BRIEF DESCRIPTION OF THE DRAWINGS

In order to better understand the present invention, and appreciate its practical applications, the following Figures are provided and referenced hereafter. It should be noted that the Figures are given as examples only and in no way limit the scope of the invention. Like components are denoted by like reference numerals.

FIG. 1 illustrates a general view of a gamma camera for enhanced planar single photon emission imaging, in accordance with a preferred embodiment of the present invention.

FIG. 2 illustrates a cross section of a gamma camera, in which two opposite detectors are positioned above and bellow a patient in accordance with a preferred embodiment of the present invention.

FIG. 3 illustrates a cross section of a gamma camera, in which the detectors are positioned in right angle with respect to each other, in accordance with another preferred embodiment of the present invention.

FIG. 4 a illustrates a simplified diagram depicting an example for association between different elements (bins) of a detector and corresponding volumetric elements (voxels) in the patient's body in accordance with a preferred embodiment of the present invention.

FIG. 4 b illustrates a simplified diagram depicting another example for association between different elements of a detector and corresponding elements of patient's body in accordance with another preferred embodiment of the present invention.

FIG. 5 a illustrates a clinical image of a patient's torso taken in standard planar technique.

FIG. 5 b illustrates a clinical image of the same patient's torso, taken in accordance with a method for enhanced planar single photon emission imaging in accordance with a preferred embodiment of the present invention.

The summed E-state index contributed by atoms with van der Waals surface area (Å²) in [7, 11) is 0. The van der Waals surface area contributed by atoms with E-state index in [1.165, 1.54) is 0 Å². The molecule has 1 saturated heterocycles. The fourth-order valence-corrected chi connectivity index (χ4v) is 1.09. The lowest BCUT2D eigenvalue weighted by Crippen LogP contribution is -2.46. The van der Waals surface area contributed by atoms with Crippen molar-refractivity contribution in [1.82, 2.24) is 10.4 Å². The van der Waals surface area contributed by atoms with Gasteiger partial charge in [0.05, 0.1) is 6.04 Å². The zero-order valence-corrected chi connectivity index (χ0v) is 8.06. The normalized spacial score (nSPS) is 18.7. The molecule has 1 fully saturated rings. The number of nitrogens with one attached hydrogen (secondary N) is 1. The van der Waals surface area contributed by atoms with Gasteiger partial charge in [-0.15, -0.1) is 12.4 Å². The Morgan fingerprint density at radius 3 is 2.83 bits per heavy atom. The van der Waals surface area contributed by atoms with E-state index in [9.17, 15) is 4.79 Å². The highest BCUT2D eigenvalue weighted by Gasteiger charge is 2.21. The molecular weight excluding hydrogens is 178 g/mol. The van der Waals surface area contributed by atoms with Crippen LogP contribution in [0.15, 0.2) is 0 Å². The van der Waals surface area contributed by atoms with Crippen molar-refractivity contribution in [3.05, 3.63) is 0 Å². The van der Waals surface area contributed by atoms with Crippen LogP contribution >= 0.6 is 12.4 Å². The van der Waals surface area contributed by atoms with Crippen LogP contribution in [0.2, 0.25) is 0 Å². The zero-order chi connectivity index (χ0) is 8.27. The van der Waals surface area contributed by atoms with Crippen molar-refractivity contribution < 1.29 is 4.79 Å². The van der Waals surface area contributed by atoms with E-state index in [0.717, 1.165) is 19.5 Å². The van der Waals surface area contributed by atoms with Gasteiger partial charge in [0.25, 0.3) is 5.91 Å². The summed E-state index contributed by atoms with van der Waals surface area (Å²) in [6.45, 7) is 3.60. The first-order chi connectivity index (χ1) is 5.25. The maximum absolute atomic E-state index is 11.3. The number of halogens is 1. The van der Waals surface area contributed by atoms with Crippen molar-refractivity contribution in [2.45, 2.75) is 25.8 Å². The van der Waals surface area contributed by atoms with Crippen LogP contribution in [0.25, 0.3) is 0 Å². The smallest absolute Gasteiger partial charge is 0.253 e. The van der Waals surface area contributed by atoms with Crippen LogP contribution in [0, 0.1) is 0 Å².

DETAILED DESCRIPTION OF THE INVENTION AND PREFERRED EMBODIMENTS

The general object of the present invention, which will be described subsequently in greater detail, is to provide a novel technique for acquisition and reconstruction of planar single photon emission images.

Standard planar single photon emission imaging merely collects data from a single angular position, and displays the resulting 2D projection of the imaged body. Thus, it fails to take into account any particulars of the imaging system

The technique of the present invention, conversely, makes use of available information regarding the physical conditions on which emitted photons are collected by the gamma camera, for example: a) a detailed description of the collimator used, if any; b) a detailed account of the positioning of the camera with respect to the patient's body; c) distance from the patient's body to the camera; d) attenuation map of the patient's body, if available; e) energy of the gamma rays; f) Compton scattering within the patient or the detector.